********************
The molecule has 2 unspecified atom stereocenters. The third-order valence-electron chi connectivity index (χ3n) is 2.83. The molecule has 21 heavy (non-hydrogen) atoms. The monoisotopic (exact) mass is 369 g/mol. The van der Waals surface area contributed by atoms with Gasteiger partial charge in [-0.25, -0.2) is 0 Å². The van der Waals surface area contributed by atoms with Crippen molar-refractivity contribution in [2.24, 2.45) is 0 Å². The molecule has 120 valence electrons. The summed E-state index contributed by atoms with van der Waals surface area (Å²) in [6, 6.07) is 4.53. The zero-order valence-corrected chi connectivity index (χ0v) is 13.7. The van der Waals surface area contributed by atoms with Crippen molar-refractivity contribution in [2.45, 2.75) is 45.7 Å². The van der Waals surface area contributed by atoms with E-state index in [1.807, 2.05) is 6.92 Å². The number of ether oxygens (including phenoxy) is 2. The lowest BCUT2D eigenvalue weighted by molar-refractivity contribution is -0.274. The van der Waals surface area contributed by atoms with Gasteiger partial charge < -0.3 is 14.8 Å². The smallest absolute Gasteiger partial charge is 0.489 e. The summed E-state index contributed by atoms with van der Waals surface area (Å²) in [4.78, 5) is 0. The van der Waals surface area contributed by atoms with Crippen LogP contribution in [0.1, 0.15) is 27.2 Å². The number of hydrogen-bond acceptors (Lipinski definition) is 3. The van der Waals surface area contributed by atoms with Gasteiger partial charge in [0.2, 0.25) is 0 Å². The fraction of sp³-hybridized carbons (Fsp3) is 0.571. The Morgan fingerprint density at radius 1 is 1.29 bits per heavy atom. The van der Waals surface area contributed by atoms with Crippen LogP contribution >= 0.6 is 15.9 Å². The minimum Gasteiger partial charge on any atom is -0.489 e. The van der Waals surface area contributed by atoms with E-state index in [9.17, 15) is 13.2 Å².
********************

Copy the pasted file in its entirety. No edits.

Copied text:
The molecule has 2 unspecified atom stereocenters. The third-order valence-electron chi connectivity index (χ3n) is 2.83. The molecule has 21 heavy (non-hydrogen) atoms. The monoisotopic (exact) mass is 369 g/mol. The van der Waals surface area contributed by atoms with Gasteiger partial charge in [-0.25, -0.2) is 0 Å². The van der Waals surface area contributed by atoms with Crippen molar-refractivity contribution in [2.24, 2.45) is 0 Å². The molecule has 120 valence electrons. The summed E-state index contributed by atoms with van der Waals surface area (Å²) in [6, 6.07) is 4.53. The zero-order valence-corrected chi connectivity index (χ0v) is 13.7. The van der Waals surface area contributed by atoms with Crippen molar-refractivity contribution in [2.45, 2.75) is 45.7 Å². The van der Waals surface area contributed by atoms with E-state index in [1.807, 2.05) is 6.92 Å². The number of ether oxygens (including phenoxy) is 2. The lowest BCUT2D eigenvalue weighted by molar-refractivity contribution is -0.274. The van der Waals surface area contributed by atoms with Gasteiger partial charge < -0.3 is 14.8 Å². The smallest absolute Gasteiger partial charge is 0.489 e. The summed E-state index contributed by atoms with van der Waals surface area (Å²) in [4.78, 5) is 0. The van der Waals surface area contributed by atoms with Crippen LogP contribution in [0.1, 0.15) is 27.2 Å². The number of hydrogen-bond acceptors (Lipinski definition) is 3. The van der Waals surface area contributed by atoms with Gasteiger partial charge in [0.2, 0.25) is 0 Å². The fraction of sp³-hybridized carbons (Fsp3) is 0.571. The Morgan fingerprint density at radius 1 is 1.29 bits per heavy atom. The van der Waals surface area contributed by atoms with Crippen LogP contribution >= 0.6 is 15.9 Å². The minimum Gasteiger partial charge on any atom is -0.489 e. The van der Waals surface area contributed by atoms with E-state index in [9.17, 15) is 13.2 Å².